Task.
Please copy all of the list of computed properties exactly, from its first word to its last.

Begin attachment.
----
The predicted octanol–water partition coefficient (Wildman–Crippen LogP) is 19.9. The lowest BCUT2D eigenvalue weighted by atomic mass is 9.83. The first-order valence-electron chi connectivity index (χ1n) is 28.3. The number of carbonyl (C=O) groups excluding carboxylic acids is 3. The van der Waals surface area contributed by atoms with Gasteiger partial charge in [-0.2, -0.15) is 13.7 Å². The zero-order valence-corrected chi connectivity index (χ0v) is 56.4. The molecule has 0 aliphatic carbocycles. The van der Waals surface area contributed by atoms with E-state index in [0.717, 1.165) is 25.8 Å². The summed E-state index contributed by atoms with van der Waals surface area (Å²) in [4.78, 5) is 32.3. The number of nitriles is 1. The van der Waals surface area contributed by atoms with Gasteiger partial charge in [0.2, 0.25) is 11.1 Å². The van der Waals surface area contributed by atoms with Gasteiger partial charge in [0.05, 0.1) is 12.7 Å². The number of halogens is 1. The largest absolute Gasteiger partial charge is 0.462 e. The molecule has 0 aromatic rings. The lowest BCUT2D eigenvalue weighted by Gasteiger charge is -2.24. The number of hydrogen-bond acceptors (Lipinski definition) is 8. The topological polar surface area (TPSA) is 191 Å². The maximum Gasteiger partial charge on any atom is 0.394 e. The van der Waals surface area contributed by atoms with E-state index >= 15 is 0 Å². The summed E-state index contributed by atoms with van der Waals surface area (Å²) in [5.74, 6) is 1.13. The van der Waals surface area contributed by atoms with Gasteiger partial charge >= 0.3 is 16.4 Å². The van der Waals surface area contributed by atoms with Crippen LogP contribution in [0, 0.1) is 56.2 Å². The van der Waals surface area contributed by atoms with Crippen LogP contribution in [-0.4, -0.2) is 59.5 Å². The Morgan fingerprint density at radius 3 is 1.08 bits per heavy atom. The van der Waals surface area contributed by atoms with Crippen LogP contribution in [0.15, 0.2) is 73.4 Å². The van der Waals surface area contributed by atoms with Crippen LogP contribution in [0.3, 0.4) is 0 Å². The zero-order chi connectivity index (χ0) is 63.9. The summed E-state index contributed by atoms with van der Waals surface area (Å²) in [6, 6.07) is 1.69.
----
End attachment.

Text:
The predicted octanol–water partition coefficient (Wildman–Crippen LogP) is 19.9. The lowest BCUT2D eigenvalue weighted by atomic mass is 9.83. The first-order valence-electron chi connectivity index (χ1n) is 28.3. The number of carbonyl (C=O) groups excluding carboxylic acids is 3. The van der Waals surface area contributed by atoms with Gasteiger partial charge in [-0.2, -0.15) is 13.7 Å². The zero-order valence-corrected chi connectivity index (χ0v) is 56.4. The molecule has 0 aliphatic carbocycles. The van der Waals surface area contributed by atoms with E-state index in [0.717, 1.165) is 25.8 Å². The summed E-state index contributed by atoms with van der Waals surface area (Å²) in [4.78, 5) is 32.3. The number of nitriles is 1. The van der Waals surface area contributed by atoms with Gasteiger partial charge in [0.2, 0.25) is 11.1 Å². The van der Waals surface area contributed by atoms with Gasteiger partial charge in [0.05, 0.1) is 12.7 Å². The number of halogens is 1. The largest absolute Gasteiger partial charge is 0.462 e. The molecule has 0 aromatic rings. The lowest BCUT2D eigenvalue weighted by Gasteiger charge is -2.24. The number of hydrogen-bond acceptors (Lipinski definition) is 8. The topological polar surface area (TPSA) is 191 Å². The maximum Gasteiger partial charge on any atom is 0.394 e. The van der Waals surface area contributed by atoms with E-state index >= 15 is 0 Å². The summed E-state index contributed by atoms with van der Waals surface area (Å²) in [5.74, 6) is 1.13. The van der Waals surface area contributed by atoms with Gasteiger partial charge >= 0.3 is 16.4 Å². The van der Waals surface area contributed by atoms with Crippen LogP contribution in [0, 0.1) is 56.2 Å². The van der Waals surface area contributed by atoms with Crippen LogP contribution in [-0.4, -0.2) is 59.5 Å². The Morgan fingerprint density at radius 3 is 1.08 bits per heavy atom. The van der Waals surface area contributed by atoms with Crippen LogP contribution in [0.15, 0.2) is 73.4 Å². The van der Waals surface area contributed by atoms with Crippen LogP contribution in [0.3, 0.4) is 0 Å². The zero-order chi connectivity index (χ0) is 63.9. The summed E-state index contributed by atoms with van der Waals surface area (Å²) in [6, 6.07) is 1.69.